Judge opens door for state's attorney to handle alleged Jon Burge-era cases

CHICAGO (WLS) -- A Cook County judge ruled Wednesday he will look at on-going cases linked to disgraced police Commander Jon Burge, and decide if each case should stay with a special prosecutor or be handed off to Cook County State's Attorney Kim Foxx's office.

Cook County Circuit Court Judge LeRoy Martin Jr. told Special Prosecutor Bob Milan to make a list of all the Burge-era cases and where they stand legally. The list is due in two weeks.

"I am using a scalpel and not a sledge hammer," said Martin, who will then decide the prosecutor case-by-case, either Milan or Foxx.

Nearly 20 years ago, the cases were moved from the Cook County State's Attorney's Office because of a conflict of interest with prosecutors. Former state's attorneys Dick Devine and Anita Alvarez did not handle the cases at all, but the judge determined Foxx can.

"I do think that the current state's attorney is not disqualified and can pick some of these matters up," Martin said during court.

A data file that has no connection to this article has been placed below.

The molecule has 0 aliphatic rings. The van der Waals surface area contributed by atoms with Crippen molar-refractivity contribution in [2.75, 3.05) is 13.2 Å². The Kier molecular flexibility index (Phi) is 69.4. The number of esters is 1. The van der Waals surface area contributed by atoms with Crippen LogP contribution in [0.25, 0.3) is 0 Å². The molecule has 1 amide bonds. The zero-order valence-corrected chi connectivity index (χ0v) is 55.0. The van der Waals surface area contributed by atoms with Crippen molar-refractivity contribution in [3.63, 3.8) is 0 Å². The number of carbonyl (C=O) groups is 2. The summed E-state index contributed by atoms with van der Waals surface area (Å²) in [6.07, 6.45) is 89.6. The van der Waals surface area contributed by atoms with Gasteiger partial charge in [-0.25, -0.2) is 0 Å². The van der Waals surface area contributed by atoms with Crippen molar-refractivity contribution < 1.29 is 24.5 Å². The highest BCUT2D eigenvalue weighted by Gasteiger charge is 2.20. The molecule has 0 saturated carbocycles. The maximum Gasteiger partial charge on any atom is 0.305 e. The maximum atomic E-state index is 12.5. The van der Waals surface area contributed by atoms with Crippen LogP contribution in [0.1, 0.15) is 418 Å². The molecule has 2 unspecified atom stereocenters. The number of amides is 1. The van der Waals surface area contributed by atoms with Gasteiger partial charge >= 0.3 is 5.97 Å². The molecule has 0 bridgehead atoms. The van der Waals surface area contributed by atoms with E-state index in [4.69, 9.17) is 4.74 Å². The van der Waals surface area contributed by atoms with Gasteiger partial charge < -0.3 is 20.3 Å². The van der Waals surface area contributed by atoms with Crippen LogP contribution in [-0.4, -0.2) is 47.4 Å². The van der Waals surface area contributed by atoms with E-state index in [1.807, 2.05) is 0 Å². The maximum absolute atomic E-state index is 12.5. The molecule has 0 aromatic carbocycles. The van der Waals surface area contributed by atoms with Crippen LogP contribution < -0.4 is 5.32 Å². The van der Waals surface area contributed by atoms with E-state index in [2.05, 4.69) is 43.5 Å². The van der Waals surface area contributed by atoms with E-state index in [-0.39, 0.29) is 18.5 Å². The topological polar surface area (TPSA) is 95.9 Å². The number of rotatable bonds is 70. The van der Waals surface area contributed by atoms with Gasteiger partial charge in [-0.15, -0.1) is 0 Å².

However, his decision sparked mixed reaction.

Inmate Gerald Reed, whose attorneys fought to have Milan removed from his case, will still have the special prosecutor handling the case, not Foxx. Judge Martin said the case is too far along, especially since a hearing Friday will determine if Reed is retried for murder or the case tossed out altogether.

Reed's mother, Armanda Shakelford, has been at every hearing.

"I'm concerned about him coming home Friday. That's my main concern," Shakelford said.

James Gibson was also in court Wednesday. His torture case was dropped in April, and now he wants a certificate of innocence.

Gibson said he would prefer to have Foxx handle the matters in his case, not Milan.

"Who I want on the case would be the elected official, that's the law," Gibson said. "Kim Foxx is the elected official."

Gibson was accused of killing two men, Lloyd Benjamin and Hunter Wash, in 1989. Both men do not want Gibson to get an innocence certificate, which would clear his name. They want Milan to stay on the case instead.

"It should stay with Bob Milan," said Cortez Wash, the murder victim's son. "He let us know what's been going on. I believe he's doing very well."

Bill Benjamin, another murder victim's son, agreed.

"Mr. Milan is doing everything he can to see justice is served, and I would like to keep that going."
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